For adversarial examples generated with different attacks on different datasets, the pattern of distributional differences can be different. For example, adversarial examples generated by PGD on CIFAR10 show larger distributional dispersion in deeper layers (layers closer to final layer). However, such characteristic does not appear in adversarial examples generated by C

W on CIFAR10. Instead, the distributional dispersion is more obvious in some front layers (layers closer to the input layer). Therefore, we develop an automate hidden layer selection scheme to find the layers with largest deviation between natural data and adversarial examples. Cross-validation is performed to do layer selection by fitting binary classifier (logistic regression) with a single layer’s dispersion score. Layers with top-ranked performance measured by AUC (area under the receiver operating characteristic curve) scores are selected, and information from those layers are pooled for ultimate detection (See details of selected layers in Appendix).

Distance Calculation

To measure the dispersion between hidden layer output distributions of natural and adversarial samples, we treat the output of a hidden layer as a realization of a one dimensional random variable. The dispersion between two distributions is estimated by 1-Wasserstein distance between their empirical distributions. In BNN, the empirical distribution of a test sample can be simulated by multiple forward passes. Whereas, in DNN, a single forward pass is done to simulate the empirical distribution as the output is deterministic. Training samples from the same class can be used to simulate empirical hidden layer output distributions of natural data of that class. Given a testing sample and its predicted label, calculating the dispersion score with all training samples in the predicted class is expensive, so we sample some natural images in the predicted class as representatives to speed up the process.

Dimension Reduction

To further improve computational efficiency, we apply dimension reduction on the hidden layer output. PCA (principal component analysis) is done with the hidden layer output of training samples to do dimension reduction before testing stage. At testing stage, hidden layer output is projected to lower dimension before calculating dispersion scores, which speeds up the dispersion score calculation with high-dimensional output.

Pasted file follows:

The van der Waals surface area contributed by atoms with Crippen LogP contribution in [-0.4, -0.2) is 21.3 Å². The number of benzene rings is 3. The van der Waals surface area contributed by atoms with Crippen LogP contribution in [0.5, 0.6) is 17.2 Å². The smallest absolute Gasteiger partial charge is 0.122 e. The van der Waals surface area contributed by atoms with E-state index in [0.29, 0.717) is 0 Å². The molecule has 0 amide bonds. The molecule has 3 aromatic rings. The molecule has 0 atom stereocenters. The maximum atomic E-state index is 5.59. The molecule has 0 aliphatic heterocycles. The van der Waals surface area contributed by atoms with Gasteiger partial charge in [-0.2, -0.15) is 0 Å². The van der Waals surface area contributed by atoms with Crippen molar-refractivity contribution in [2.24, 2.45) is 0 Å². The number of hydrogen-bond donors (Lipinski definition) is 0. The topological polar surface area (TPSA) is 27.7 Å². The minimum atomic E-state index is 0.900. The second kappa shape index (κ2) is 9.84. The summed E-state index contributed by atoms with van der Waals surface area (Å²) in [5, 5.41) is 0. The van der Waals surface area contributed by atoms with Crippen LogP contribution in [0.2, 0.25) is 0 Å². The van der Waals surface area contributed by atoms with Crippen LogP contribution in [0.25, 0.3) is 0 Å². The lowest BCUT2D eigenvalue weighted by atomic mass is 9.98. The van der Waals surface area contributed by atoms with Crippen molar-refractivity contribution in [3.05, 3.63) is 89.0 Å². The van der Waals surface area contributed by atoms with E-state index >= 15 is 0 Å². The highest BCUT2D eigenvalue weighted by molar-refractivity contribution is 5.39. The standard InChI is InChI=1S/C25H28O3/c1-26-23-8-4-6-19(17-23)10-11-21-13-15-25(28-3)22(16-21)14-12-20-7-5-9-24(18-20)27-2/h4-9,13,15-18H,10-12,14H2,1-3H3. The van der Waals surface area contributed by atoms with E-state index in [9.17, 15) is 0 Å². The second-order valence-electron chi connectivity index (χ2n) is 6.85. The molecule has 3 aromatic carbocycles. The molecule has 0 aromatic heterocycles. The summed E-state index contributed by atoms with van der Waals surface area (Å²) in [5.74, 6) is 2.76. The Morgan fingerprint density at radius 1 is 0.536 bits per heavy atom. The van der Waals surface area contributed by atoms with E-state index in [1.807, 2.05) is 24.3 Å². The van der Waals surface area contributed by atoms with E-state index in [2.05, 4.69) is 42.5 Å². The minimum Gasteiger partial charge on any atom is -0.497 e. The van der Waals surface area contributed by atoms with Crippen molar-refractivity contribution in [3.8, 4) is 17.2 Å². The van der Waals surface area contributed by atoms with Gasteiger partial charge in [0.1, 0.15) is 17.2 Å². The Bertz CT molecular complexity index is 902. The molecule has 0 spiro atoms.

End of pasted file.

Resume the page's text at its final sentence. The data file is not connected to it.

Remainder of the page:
4. Experimental Results

We evaluated BATector on the following well-known image classification datasets:

  • MNIST (LeCun, 1998): handwritten digit dataset, which consists of training images and testing images. These are black and white images in ten different classes.

  • CIFAR10 (Krizhevsky and Hinton, 2009): natural image dataset, which contains training images and testing images in ten different classes. These are low resolution color images.

  • Imagenet-sub (Miyato et al., 2018): natural image dataset, which contains training images and testing images in different classes with resolution of pixels.

The training sets provided by the datasets are used to train BNN and DNN. The BNN and DNN architectures are the same except that the weights of BNN follow Gaussian distributions. The test sets are split into in training folds and in test folds. The detection models (binary classifiers) of KD, LID and BATector are trained on the training folds and the test folds are used to evaluate the performances of different detection methods. Foolbox (Rauber et al., 2017) is used to generate adversarial examples with the following attack methods: FGSM (Goodfellow et al., 2015) with norm, PGD (Madry et al., 2017) with norm and C(Carlini and Wagner, 2017a) with norm. Since BNN is stochastic, original PGD and CW attacks without considering randomness are not strong enough against it. For fair comparison, we update PGD and CW loss functions with stochastic optimization methods. Details on parameters, neural network architectures and implementation are provided in Appendix.

4.1. Comparison with State-of-the-art Methods

We compare the performance of BATector with the following state-of-the-art detection methods for adversarial detection: 1) Kernel Density Detection (KD) (Feinman et al., 2017), 2) Local intrinsic dimensionality detection (LID) (Ma et al., 2018)

, 3) Odds are odd detection (ODD) 

(Roth et al., 2019), 4) Reading Between the Layers (ReBeL) (Raghuram et al., 2020). In (Raghuram et al., 2020), ReBeL outperforms deep mahalanobis detection (Lee et al., 2018) and trust score (Jiang et al., 2018), so we do not include the performances of the two here. Details of implementation and parameters can be found in Appendix.